[These manifestations indicate a sexually transmitted disease]_Features_Features
STD is a disease that is transmitted through sexual intercourse. It mainly occurs in the genital area, making the skin prone to herpes, blisters, etc., which is likely to cause cancer. It is very harmful to human health and causes STDs to show different symptoms depending on the STDSymptoms, exacerbation of urethral mouth pain, suppuration and so on.
Clinical manifestations Because STDs is a general term for a group of diseases, the symptoms of which vary from disease to disease. After infection with STD pathogens, some people have obvious clinical manifestations, but others do not have any manifestations.
The clinical manifestations of different STDs caused by different pathogens are different.
The following briefly describes the clinical characteristics of common STDs1.
Syphilis (1) The first stage of syphilis is mainly a painless ulcer (hard chancre) in the genitals, usually 2?
It began to appear after 4 weeks; (2) secondary syphilis mainly manifested as rash and wet arthritis and protrusions of bones, joints, eyes, nerves, viscera and other parts.
(3) Tertiary syphilis is mainly manifested as severe damage to nerves and cardiovascular and other major organs.
Gonorrhea males often have purulent urethral discharge, conscious dysuria, urgency, frequent urination, or itching; women show vulvar itching and burning sensation, accompanied by vaginal purulent discharge.
Genital tract Chlamydia trachomatis infections are mainly urethral mucus or mucopurulent secretions, painful urination, lower abdominal pain, or pain during intercourse.
Condyloma acuminata is mainly manifested as spots on the vulva, vagina, and cervix or multiple nipple-like, crest-like, cauliflower-like, or clump-like extra organisms.
Genital herpes begins to manifest as itching or itching of the genitals, thighs, or acetabulum, and pain.
In turn, multiple erythema, pimples, and blisters appear in the genitals, chest, anus, or other parts of the body.
First onset or accompanied by systemic symptoms such as fever and headache.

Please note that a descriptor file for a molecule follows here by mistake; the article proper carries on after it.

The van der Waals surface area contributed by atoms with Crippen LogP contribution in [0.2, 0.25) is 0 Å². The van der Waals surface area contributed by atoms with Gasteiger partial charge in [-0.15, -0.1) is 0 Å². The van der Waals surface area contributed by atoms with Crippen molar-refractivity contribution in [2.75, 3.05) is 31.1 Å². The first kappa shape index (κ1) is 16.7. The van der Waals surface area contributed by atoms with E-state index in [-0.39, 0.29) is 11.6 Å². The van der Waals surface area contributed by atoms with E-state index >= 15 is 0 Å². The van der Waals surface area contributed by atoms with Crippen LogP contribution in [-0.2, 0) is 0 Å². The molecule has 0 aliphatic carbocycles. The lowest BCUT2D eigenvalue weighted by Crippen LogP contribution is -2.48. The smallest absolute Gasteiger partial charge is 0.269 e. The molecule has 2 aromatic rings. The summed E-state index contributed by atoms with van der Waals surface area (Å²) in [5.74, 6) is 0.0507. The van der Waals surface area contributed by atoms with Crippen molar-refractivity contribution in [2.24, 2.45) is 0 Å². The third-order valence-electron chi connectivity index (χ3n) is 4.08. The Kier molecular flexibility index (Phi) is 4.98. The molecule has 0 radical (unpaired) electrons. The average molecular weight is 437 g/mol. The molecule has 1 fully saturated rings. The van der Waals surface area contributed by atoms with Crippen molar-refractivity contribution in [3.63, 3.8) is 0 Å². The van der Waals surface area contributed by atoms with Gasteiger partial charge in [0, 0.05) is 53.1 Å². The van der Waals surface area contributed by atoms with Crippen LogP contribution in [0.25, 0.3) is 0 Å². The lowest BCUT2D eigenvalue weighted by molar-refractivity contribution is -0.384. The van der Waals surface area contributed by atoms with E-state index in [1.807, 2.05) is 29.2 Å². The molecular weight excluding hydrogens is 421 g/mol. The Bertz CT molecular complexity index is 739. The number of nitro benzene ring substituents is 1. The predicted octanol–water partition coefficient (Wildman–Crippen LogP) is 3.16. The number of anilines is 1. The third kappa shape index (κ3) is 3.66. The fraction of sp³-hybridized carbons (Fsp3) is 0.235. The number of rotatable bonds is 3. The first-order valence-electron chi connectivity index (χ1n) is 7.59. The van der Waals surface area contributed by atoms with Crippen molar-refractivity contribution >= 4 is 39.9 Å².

Common pathogens (1) The virus can cause condyloma acuminatum, genital herpes, and cardiovascular disease.
Common herpes simplex virus, human papilloma virus, molluscum wart virus, cytomegalovirus, EB virus, hepatitis virus, AIDS virus and so on.
(2) Chlamydia can cause venereal lymphogranuloma, chlamydia urethritis / cervicitis.
Mainly various serotypes of Chlamydia trachomatis.
(3) Mycoplasma can cause non-gonococcal urethritis.
Including Ureaplasma urealyticum, Mycoplasma pneumoniae.
(4) Treponema pallidum can be caused by Treponema pallidum.
(5) Bacteria can cause gonorrhea and soft chancre.
Common are Gonorrhoeae, Haemophilus ducreyi, Capsella granulomatous, Gartnerella, anaerobic bacteria, etc.
(6) Can cause vulvovaginal candidiasis.
The pathogenic microorganisms are mainly Candida albicans.
(7) Protozoa and parasites can cause vaginal trichomoniasis, scabies, and peniculosis.
These pathogens exist widely in nature and grow and reproduce at appropriate temperatures and become ill.
Transmission (1) Sexual transmission Same-sex or heterosexual intercourse is the main method of transmission of sexually transmitted diseases.
Other sexual acts such as oral sex, fingering, kissing, touching, etc. can also occur.
(2) Indirect contact transmission Non-sexual contact transmission is relatively rare, but certain sexually transmitted diseases, such as gonorrhea, trichomoniasis, and comminuted infection, occasionally under certain circumstancesCan be spread through towels, bidets, clothes, and more.
(3) Blood-borne transmission of syphilis, AIDS, and lymphoma may cause pathogenemia. If the recipient receives such blood, a transmissible infection can occur.
(4) Mother-to-child transmission of syphilis in pregnant women can infect women through the placenta; pregnant women suffer from gonorrhea, which can cause infection due to infection in the amniotic cavity.
Neonatal gonorrhea or chlamydia ophthalmia, chlamydia pneumonia may occur through the birth canal during delivery.
(5) Iatrogenic transmission. Medical personnel’s protection is not strict enough to infect themselves; medical equipment is not strictly disinfected, pathogens are killed, and they can infect others when used; biological transplantation, artificial insemination.(6) Other ways such as vector insects, food and water are not significant in STD transmission.